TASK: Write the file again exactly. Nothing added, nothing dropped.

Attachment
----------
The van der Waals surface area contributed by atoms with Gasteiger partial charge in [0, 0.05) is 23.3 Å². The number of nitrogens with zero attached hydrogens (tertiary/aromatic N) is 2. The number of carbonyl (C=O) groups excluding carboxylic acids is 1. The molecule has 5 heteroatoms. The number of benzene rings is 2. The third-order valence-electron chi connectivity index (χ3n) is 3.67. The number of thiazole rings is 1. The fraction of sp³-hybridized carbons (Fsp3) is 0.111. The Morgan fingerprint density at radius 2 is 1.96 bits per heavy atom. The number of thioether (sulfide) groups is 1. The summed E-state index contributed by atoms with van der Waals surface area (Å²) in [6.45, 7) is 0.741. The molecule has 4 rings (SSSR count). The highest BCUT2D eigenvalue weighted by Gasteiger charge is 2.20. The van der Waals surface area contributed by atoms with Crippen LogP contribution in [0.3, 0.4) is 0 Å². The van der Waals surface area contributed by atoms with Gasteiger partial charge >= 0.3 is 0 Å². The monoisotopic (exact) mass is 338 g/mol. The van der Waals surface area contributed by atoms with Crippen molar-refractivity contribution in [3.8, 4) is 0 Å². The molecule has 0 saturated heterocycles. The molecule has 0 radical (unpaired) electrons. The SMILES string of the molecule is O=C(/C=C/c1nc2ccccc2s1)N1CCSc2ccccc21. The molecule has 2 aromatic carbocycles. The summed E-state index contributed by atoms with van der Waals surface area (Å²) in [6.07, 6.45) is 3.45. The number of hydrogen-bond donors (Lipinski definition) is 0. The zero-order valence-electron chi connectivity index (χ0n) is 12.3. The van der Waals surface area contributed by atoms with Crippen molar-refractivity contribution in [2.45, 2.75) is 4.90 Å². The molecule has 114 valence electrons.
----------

The van der Waals surface area contributed by atoms with Gasteiger partial charge in [0, 0.05) is 23.3 Å². The number of nitrogens with zero attached hydrogens (tertiary/aromatic N) is 2. The number of carbonyl (C=O) groups excluding carboxylic acids is 1. The molecule has 5 heteroatoms. The number of benzene rings is 2. The third-order valence-electron chi connectivity index (χ3n) is 3.67. The number of thiazole rings is 1. The fraction of sp³-hybridized carbons (Fsp3) is 0.111. The Morgan fingerprint density at radius 2 is 1.96 bits per heavy atom. The number of thioether (sulfide) groups is 1. The summed E-state index contributed by atoms with van der Waals surface area (Å²) in [6.45, 7) is 0.741. The molecule has 4 rings (SSSR count). The highest BCUT2D eigenvalue weighted by Gasteiger charge is 2.20. The van der Waals surface area contributed by atoms with Crippen LogP contribution in [0.3, 0.4) is 0 Å². The van der Waals surface area contributed by atoms with Gasteiger partial charge >= 0.3 is 0 Å². The monoisotopic (exact) mass is 338 g/mol. The van der Waals surface area contributed by atoms with Crippen molar-refractivity contribution in [3.8, 4) is 0 Å². The molecule has 0 saturated heterocycles. The molecule has 0 radical (unpaired) electrons. The SMILES string of the molecule is O=C(/C=C/c1nc2ccccc2s1)N1CCSc2ccccc21. The molecule has 2 aromatic carbocycles. The summed E-state index contributed by atoms with van der Waals surface area (Å²) in [6.07, 6.45) is 3.45. The number of hydrogen-bond donors (Lipinski definition) is 0. The zero-order valence-electron chi connectivity index (χ0n) is 12.3. The van der Waals surface area contributed by atoms with Crippen molar-refractivity contribution in [2.45, 2.75) is 4.90 Å². The molecule has 114 valence electrons.